messages with the same digest, which is of no significance here.

Finding a message M1 where, for a given message M0, SHA1(M1) =
SHA1(M0), requires an effort of ~2**106 (Bruce Schneier, Feb 2005
[1]).

Please cite some sources, there's already been plenty of FUD on this topic.

2) Make 'rake secret' use the lengthier SHA512 hash and output the
secret key in base64, or better yet, in a binary string. The 30
character length requirement will require multiple hashes to be
generated; however, it will add a significant amount of entropy to
every character. (The limited character set in a hex-characters-only
key may lead to a differential cryptanalysis -- I'm no crypto-expert,
so if someone else knows different, please ease my mind)

Encoding doesn't matter, we just need a secret with enough significant bits.

If you're saying that the requirement should be raised to account for
people using hex-only (which they might, as that's what the generated
string does), you may have a point.

OR
3) Make 'rake secret' use OpenSSL to generate the secret key.

AFAIK Rails' SecretKeyGenerator already does use OpenSSL or other
strong platform-specific crypto libraries if available.

"rake secret", at least here on rails 2.0.2, outputs a 128-char hex
string, that's 512 bits. I'm not in a position to comment on whether
that's strong or weak.

4) Add, at least an option, to hash the IP address of the user into
the cookie's hash. This should prevent against replay attacks
automatically without the application developer having to write in
this check.

As mentioned by others, this is very likely to break things.

Crypto is hard, and the more people who look at Rails' implementation,
the better.

There's been a lot of random noise and FUD on this topic, but if you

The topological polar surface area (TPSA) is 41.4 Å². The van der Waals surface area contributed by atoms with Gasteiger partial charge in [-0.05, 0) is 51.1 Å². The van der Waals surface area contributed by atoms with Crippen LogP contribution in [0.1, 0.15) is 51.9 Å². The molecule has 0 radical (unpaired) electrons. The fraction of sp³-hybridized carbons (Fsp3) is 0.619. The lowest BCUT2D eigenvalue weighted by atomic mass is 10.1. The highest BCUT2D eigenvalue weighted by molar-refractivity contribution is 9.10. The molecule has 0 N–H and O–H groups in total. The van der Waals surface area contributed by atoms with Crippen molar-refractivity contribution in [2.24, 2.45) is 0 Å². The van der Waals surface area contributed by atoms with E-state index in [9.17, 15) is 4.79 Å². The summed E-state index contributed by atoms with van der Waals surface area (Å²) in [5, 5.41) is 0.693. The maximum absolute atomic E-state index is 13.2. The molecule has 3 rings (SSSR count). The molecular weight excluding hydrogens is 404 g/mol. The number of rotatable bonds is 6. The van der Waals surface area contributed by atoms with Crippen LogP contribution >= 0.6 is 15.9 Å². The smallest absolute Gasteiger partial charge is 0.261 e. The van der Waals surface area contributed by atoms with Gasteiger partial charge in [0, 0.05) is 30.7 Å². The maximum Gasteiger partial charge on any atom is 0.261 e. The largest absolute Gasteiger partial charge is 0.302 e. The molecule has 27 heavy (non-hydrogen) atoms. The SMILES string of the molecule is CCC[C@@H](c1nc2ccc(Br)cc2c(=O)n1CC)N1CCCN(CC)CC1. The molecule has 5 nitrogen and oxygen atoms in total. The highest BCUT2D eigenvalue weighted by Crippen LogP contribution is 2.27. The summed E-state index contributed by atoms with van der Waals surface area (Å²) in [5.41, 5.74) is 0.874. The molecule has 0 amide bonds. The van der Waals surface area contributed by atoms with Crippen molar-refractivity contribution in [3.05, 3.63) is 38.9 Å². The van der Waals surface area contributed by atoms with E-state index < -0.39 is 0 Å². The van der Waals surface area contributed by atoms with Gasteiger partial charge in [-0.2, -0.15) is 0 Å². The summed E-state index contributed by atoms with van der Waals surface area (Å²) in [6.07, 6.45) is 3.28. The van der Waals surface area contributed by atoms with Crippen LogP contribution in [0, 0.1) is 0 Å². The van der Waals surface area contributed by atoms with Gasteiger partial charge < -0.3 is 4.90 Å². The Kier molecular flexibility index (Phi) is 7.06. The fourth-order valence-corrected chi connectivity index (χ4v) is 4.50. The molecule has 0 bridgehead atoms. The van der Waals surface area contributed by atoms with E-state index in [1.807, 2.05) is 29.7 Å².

know what you're doing I'm sure more input and contributions are
welcome.

Regards,
Isak

[1] <http://www.schneier.com/blog/archives/2005/02/cryptanalysis_o.html>

>
> 1) Change the default hash used in the cookies to SHA256 as a hole
> was semi-recently found in SHA1.

I don't mind either way, another few bytes couldn't hurt if the
algorithm is readily available.

But which attack on SHA1 are you referring to? Any 'feasible' attack
I've seen involves finding collisions, i.e. one person creating two
messages with the same digest, which is of no significance here.

The problem is that when somebody can find a collision, they can use
those collisions to effectively reverse the hash to determine the
secret key.

Finding a message M1 where, for a given message M0, SHA1(M1) =
SHA1(M0), requires an effort of ~2**106 (Bruce Schneier, Feb 2005
[1]).

Please cite some sources, there's already been plenty of FUD on this topic.

Bruce Schneier reported in August 2005 that SHA1 can be cracked on the
order of 2^63, which can be done.
[http://www.schneier.com/blog/archives/2005/08/new_cryptanalyt.html]

Another Chinese researcher is reported to have cracked SHA1 in January
2007, but nothing has been confirmed regarding her research.
[http://en.epochtimes.com/news/7-1-11/50336.html]

> 2) Make 'rake secret' use the lengthier SHA512 hash and output the
> secret key in base64, or better yet, in a binary string. The 30
> character length requirement will require multiple hashes to be
> generated; however, it will add a significant amount of entropy to
> every character. (The limited character set in a hex-characters-only
> key may lead to a differential cryptanalysis -- I'm no crypto-expert,
> so if someone else knows different, please ease my mind)

Encoding doesn't matter, we just need a secret with enough significant bits.

If you're saying that the requirement should be raised to account for
people using hex-only (which they might, as that's what the generated
string does), you may have a point.